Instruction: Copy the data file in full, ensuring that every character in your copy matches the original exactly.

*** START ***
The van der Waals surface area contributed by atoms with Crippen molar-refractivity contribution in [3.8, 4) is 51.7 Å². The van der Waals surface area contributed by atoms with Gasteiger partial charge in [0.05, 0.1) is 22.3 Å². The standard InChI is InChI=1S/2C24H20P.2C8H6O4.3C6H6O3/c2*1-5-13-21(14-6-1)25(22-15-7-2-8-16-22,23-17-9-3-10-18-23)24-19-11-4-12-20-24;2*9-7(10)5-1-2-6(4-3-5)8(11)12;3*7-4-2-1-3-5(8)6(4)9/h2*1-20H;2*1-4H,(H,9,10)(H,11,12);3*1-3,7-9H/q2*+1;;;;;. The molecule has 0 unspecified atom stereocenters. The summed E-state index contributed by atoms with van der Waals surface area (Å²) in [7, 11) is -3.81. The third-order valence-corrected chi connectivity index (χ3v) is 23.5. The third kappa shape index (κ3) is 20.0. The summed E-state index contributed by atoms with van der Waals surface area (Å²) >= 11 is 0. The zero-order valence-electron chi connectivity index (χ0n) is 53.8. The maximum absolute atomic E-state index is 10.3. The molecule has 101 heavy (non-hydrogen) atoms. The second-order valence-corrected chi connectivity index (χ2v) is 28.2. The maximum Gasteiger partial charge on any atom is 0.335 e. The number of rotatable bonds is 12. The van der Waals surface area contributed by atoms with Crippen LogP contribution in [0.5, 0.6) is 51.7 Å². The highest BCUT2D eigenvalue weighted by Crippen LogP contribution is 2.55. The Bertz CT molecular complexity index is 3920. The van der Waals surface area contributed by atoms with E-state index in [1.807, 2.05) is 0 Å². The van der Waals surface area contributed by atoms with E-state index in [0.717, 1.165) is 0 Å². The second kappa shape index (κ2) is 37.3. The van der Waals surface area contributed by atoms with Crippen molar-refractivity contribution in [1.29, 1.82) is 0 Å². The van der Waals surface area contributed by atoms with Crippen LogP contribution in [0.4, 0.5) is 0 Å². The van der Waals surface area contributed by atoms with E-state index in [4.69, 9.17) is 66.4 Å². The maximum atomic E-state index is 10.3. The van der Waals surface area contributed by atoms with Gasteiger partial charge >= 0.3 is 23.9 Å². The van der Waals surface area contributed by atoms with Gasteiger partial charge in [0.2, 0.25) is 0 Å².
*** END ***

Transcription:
The van der Waals surface area contributed by atoms with Crippen molar-refractivity contribution in [3.8, 4) is 51.7 Å². The van der Waals surface area contributed by atoms with Gasteiger partial charge in [0.05, 0.1) is 22.3 Å². The standard InChI is InChI=1S/2C24H20P.2C8H6O4.3C6H6O3/c2*1-5-13-21(14-6-1)25(22-15-7-2-8-16-22,23-17-9-3-10-18-23)24-19-11-4-12-20-24;2*9-7(10)5-1-2-6(4-3-5)8(11)12;3*7-4-2-1-3-5(8)6(4)9/h2*1-20H;2*1-4H,(H,9,10)(H,11,12);3*1-3,7-9H/q2*+1;;;;;. The molecule has 0 unspecified atom stereocenters. The summed E-state index contributed by atoms with van der Waals surface area (Å²) in [7, 11) is -3.81. The third-order valence-corrected chi connectivity index (χ3v) is 23.5. The third kappa shape index (κ3) is 20.0. The summed E-state index contributed by atoms with van der Waals surface area (Å²) >= 11 is 0. The zero-order valence-electron chi connectivity index (χ0n) is 53.8. The maximum absolute atomic E-state index is 10.3. The molecule has 101 heavy (non-hydrogen) atoms. The second-order valence-corrected chi connectivity index (χ2v) is 28.2. The maximum Gasteiger partial charge on any atom is 0.335 e. The number of rotatable bonds is 12. The van der Waals surface area contributed by atoms with Crippen LogP contribution in [0.5, 0.6) is 51.7 Å². The highest BCUT2D eigenvalue weighted by Crippen LogP contribution is 2.55. The Bertz CT molecular complexity index is 3920. The van der Waals surface area contributed by atoms with E-state index in [1.807, 2.05) is 0 Å². The van der Waals surface area contributed by atoms with E-state index in [0.717, 1.165) is 0 Å². The second kappa shape index (κ2) is 37.3. The van der Waals surface area contributed by atoms with Crippen molar-refractivity contribution in [1.29, 1.82) is 0 Å². The van der Waals surface area contributed by atoms with Crippen LogP contribution in [0.4, 0.5) is 0 Å². The van der Waals surface area contributed by atoms with E-state index in [4.69, 9.17) is 66.4 Å². The maximum atomic E-state index is 10.3. The van der Waals surface area contributed by atoms with Gasteiger partial charge >= 0.3 is 23.9 Å². The van der Waals surface area contributed by atoms with Gasteiger partial charge in [0.2, 0.25) is 0 Å².